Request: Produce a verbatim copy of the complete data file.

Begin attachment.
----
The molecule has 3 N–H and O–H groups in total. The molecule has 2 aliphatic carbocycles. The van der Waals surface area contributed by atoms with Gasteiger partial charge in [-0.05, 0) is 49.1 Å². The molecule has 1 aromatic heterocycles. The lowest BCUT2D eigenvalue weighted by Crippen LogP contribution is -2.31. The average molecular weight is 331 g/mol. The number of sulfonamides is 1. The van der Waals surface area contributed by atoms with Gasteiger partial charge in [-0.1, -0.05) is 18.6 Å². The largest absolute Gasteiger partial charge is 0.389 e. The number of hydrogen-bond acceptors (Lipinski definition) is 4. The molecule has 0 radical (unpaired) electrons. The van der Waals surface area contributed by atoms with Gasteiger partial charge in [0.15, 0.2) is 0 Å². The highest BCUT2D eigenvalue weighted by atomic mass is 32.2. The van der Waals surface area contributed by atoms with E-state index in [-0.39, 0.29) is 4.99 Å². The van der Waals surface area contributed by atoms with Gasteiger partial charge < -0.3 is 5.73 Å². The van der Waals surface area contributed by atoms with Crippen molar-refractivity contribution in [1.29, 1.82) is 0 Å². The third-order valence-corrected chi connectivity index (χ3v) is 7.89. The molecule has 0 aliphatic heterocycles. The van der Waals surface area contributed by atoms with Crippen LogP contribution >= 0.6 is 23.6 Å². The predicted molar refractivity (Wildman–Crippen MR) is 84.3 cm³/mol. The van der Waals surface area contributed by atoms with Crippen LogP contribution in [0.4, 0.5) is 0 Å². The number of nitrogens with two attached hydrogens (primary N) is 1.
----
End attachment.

The molecule has 3 N–H and O–H groups in total. The molecule has 2 aliphatic carbocycles. The van der Waals surface area contributed by atoms with Gasteiger partial charge in [-0.05, 0) is 49.1 Å². The molecule has 1 aromatic heterocycles. The lowest BCUT2D eigenvalue weighted by Crippen LogP contribution is -2.31. The average molecular weight is 331 g/mol. The number of sulfonamides is 1. The van der Waals surface area contributed by atoms with Gasteiger partial charge in [-0.1, -0.05) is 18.6 Å². The largest absolute Gasteiger partial charge is 0.389 e. The number of hydrogen-bond acceptors (Lipinski definition) is 4. The molecule has 0 radical (unpaired) electrons. The van der Waals surface area contributed by atoms with Gasteiger partial charge in [0.15, 0.2) is 0 Å². The highest BCUT2D eigenvalue weighted by atomic mass is 32.2. The van der Waals surface area contributed by atoms with E-state index in [-0.39, 0.29) is 4.99 Å². The van der Waals surface area contributed by atoms with Gasteiger partial charge < -0.3 is 5.73 Å². The van der Waals surface area contributed by atoms with Crippen molar-refractivity contribution in [1.29, 1.82) is 0 Å². The third-order valence-corrected chi connectivity index (χ3v) is 7.89. The molecule has 0 aliphatic heterocycles. The van der Waals surface area contributed by atoms with Crippen LogP contribution >= 0.6 is 23.6 Å². The predicted molar refractivity (Wildman–Crippen MR) is 84.3 cm³/mol. The van der Waals surface area contributed by atoms with Crippen LogP contribution in [0.4, 0.5) is 0 Å². The number of nitrogens with two attached hydrogens (primary N) is 1.